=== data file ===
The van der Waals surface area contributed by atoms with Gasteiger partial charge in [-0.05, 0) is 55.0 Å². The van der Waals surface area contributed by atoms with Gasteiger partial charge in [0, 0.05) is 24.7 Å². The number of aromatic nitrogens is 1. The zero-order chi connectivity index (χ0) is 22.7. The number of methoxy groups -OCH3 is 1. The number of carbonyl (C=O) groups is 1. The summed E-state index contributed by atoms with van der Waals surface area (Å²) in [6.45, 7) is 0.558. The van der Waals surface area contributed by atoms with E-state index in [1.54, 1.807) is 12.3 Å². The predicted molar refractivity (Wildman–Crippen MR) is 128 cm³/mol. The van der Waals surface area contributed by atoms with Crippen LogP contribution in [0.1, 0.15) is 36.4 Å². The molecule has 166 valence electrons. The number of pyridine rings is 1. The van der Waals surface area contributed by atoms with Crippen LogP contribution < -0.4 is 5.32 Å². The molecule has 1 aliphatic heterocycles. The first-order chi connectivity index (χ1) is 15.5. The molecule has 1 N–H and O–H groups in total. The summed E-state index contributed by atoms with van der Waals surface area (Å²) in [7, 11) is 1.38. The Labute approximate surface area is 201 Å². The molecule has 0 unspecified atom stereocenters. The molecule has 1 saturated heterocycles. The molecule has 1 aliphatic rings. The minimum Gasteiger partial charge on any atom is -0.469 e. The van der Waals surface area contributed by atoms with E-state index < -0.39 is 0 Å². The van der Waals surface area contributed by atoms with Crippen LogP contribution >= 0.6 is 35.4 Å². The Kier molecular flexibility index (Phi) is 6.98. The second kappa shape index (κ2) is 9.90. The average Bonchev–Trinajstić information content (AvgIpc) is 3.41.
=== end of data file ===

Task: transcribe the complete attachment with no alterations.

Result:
The van der Waals surface area contributed by atoms with Gasteiger partial charge in [-0.05, 0) is 55.0 Å². The van der Waals surface area contributed by atoms with Gasteiger partial charge in [0, 0.05) is 24.7 Å². The number of aromatic nitrogens is 1. The zero-order chi connectivity index (χ0) is 22.7. The number of methoxy groups -OCH3 is 1. The number of carbonyl (C=O) groups is 1. The summed E-state index contributed by atoms with van der Waals surface area (Å²) in [6.45, 7) is 0.558. The van der Waals surface area contributed by atoms with E-state index in [1.54, 1.807) is 12.3 Å². The predicted molar refractivity (Wildman–Crippen MR) is 128 cm³/mol. The van der Waals surface area contributed by atoms with Crippen LogP contribution in [0.1, 0.15) is 36.4 Å². The molecule has 166 valence electrons. The number of pyridine rings is 1. The van der Waals surface area contributed by atoms with Crippen LogP contribution < -0.4 is 5.32 Å². The molecule has 1 aliphatic heterocycles. The first-order chi connectivity index (χ1) is 15.5. The molecule has 1 N–H and O–H groups in total. The summed E-state index contributed by atoms with van der Waals surface area (Å²) in [7, 11) is 1.38. The Labute approximate surface area is 201 Å². The molecule has 0 unspecified atom stereocenters. The molecule has 1 saturated heterocycles. The molecule has 1 aliphatic rings. The minimum Gasteiger partial charge on any atom is -0.469 e. The van der Waals surface area contributed by atoms with E-state index < -0.39 is 0 Å². The van der Waals surface area contributed by atoms with Crippen LogP contribution >= 0.6 is 35.4 Å². The Kier molecular flexibility index (Phi) is 6.98. The second kappa shape index (κ2) is 9.90. The average Bonchev–Trinajstić information content (AvgIpc) is 3.41.